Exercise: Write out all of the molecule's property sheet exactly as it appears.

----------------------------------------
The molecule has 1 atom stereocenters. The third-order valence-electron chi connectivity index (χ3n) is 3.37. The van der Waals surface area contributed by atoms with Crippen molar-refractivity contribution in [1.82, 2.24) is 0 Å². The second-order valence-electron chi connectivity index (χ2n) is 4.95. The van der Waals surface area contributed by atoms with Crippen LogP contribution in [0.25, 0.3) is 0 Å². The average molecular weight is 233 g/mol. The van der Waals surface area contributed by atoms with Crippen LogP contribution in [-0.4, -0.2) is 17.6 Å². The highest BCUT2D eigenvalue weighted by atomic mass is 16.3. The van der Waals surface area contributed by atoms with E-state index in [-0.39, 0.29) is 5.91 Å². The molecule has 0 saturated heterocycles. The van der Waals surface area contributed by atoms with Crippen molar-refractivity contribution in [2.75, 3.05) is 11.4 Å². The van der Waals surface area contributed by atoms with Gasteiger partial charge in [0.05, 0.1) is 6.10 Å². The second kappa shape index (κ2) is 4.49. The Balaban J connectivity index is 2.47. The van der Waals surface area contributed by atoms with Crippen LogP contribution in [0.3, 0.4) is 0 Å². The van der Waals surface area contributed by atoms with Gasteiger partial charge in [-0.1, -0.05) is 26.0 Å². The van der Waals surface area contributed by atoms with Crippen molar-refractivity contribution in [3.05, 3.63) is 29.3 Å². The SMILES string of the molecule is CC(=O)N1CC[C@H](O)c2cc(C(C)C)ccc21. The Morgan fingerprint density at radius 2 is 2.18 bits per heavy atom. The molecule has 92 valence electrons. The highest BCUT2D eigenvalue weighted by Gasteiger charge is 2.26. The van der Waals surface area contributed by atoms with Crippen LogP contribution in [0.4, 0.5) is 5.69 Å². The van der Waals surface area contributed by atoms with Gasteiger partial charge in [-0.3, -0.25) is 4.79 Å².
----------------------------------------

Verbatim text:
The molecule has 1 atom stereocenters. The third-order valence-electron chi connectivity index (χ3n) is 3.37. The van der Waals surface area contributed by atoms with Crippen molar-refractivity contribution in [1.82, 2.24) is 0 Å². The second-order valence-electron chi connectivity index (χ2n) is 4.95. The van der Waals surface area contributed by atoms with Crippen LogP contribution in [0.25, 0.3) is 0 Å². The average molecular weight is 233 g/mol. The van der Waals surface area contributed by atoms with Crippen LogP contribution in [-0.4, -0.2) is 17.6 Å². The highest BCUT2D eigenvalue weighted by atomic mass is 16.3. The van der Waals surface area contributed by atoms with E-state index in [-0.39, 0.29) is 5.91 Å². The molecule has 0 saturated heterocycles. The van der Waals surface area contributed by atoms with Crippen molar-refractivity contribution in [2.75, 3.05) is 11.4 Å². The van der Waals surface area contributed by atoms with Gasteiger partial charge in [0.05, 0.1) is 6.10 Å². The second kappa shape index (κ2) is 4.49. The Balaban J connectivity index is 2.47. The van der Waals surface area contributed by atoms with Crippen LogP contribution in [0.3, 0.4) is 0 Å². The van der Waals surface area contributed by atoms with Gasteiger partial charge in [-0.1, -0.05) is 26.0 Å². The van der Waals surface area contributed by atoms with Crippen molar-refractivity contribution in [3.05, 3.63) is 29.3 Å². The SMILES string of the molecule is CC(=O)N1CC[C@H](O)c2cc(C(C)C)ccc21. The Morgan fingerprint density at radius 2 is 2.18 bits per heavy atom. The molecule has 92 valence electrons. The highest BCUT2D eigenvalue weighted by Gasteiger charge is 2.26. The van der Waals surface area contributed by atoms with Crippen LogP contribution in [0.4, 0.5) is 5.69 Å². The van der Waals surface area contributed by atoms with Gasteiger partial charge in [-0.3, -0.25) is 4.79 Å².